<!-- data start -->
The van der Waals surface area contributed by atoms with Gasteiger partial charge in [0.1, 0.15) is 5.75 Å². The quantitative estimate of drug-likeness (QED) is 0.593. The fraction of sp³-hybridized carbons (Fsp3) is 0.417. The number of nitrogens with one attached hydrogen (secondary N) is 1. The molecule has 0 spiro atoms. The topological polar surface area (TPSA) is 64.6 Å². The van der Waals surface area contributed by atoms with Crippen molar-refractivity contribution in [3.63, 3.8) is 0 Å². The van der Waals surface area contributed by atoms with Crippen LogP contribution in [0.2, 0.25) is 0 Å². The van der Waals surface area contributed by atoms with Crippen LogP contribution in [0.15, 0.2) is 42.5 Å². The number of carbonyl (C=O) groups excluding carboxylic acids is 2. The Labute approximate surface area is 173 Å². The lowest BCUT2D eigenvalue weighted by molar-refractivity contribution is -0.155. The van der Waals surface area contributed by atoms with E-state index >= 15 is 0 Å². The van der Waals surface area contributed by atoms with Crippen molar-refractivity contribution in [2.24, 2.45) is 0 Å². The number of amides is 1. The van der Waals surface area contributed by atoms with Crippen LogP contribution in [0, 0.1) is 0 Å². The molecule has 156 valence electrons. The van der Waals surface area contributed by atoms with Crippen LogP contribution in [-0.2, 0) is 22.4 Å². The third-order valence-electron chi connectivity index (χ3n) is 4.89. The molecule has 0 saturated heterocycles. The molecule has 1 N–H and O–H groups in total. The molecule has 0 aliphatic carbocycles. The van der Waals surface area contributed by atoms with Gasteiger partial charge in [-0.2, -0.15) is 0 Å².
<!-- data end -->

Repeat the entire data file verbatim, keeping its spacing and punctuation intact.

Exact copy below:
The van der Waals surface area contributed by atoms with Gasteiger partial charge in [0.1, 0.15) is 5.75 Å². The quantitative estimate of drug-likeness (QED) is 0.593. The fraction of sp³-hybridized carbons (Fsp3) is 0.417. The number of nitrogens with one attached hydrogen (secondary N) is 1. The molecule has 0 spiro atoms. The topological polar surface area (TPSA) is 64.6 Å². The van der Waals surface area contributed by atoms with Crippen molar-refractivity contribution in [3.63, 3.8) is 0 Å². The van der Waals surface area contributed by atoms with Crippen LogP contribution in [0.2, 0.25) is 0 Å². The van der Waals surface area contributed by atoms with Crippen LogP contribution in [0.15, 0.2) is 42.5 Å². The number of carbonyl (C=O) groups excluding carboxylic acids is 2. The Labute approximate surface area is 173 Å². The lowest BCUT2D eigenvalue weighted by molar-refractivity contribution is -0.155. The van der Waals surface area contributed by atoms with E-state index >= 15 is 0 Å². The van der Waals surface area contributed by atoms with Crippen molar-refractivity contribution in [2.24, 2.45) is 0 Å². The number of amides is 1. The van der Waals surface area contributed by atoms with Crippen LogP contribution in [0, 0.1) is 0 Å². The molecule has 156 valence electrons. The van der Waals surface area contributed by atoms with Crippen LogP contribution in [-0.2, 0) is 22.4 Å². The third-order valence-electron chi connectivity index (χ3n) is 4.89. The molecule has 0 saturated heterocycles. The molecule has 1 N–H and O–H groups in total. The molecule has 0 aliphatic carbocycles. The van der Waals surface area contributed by atoms with Gasteiger partial charge in [-0.2, -0.15) is 0 Å².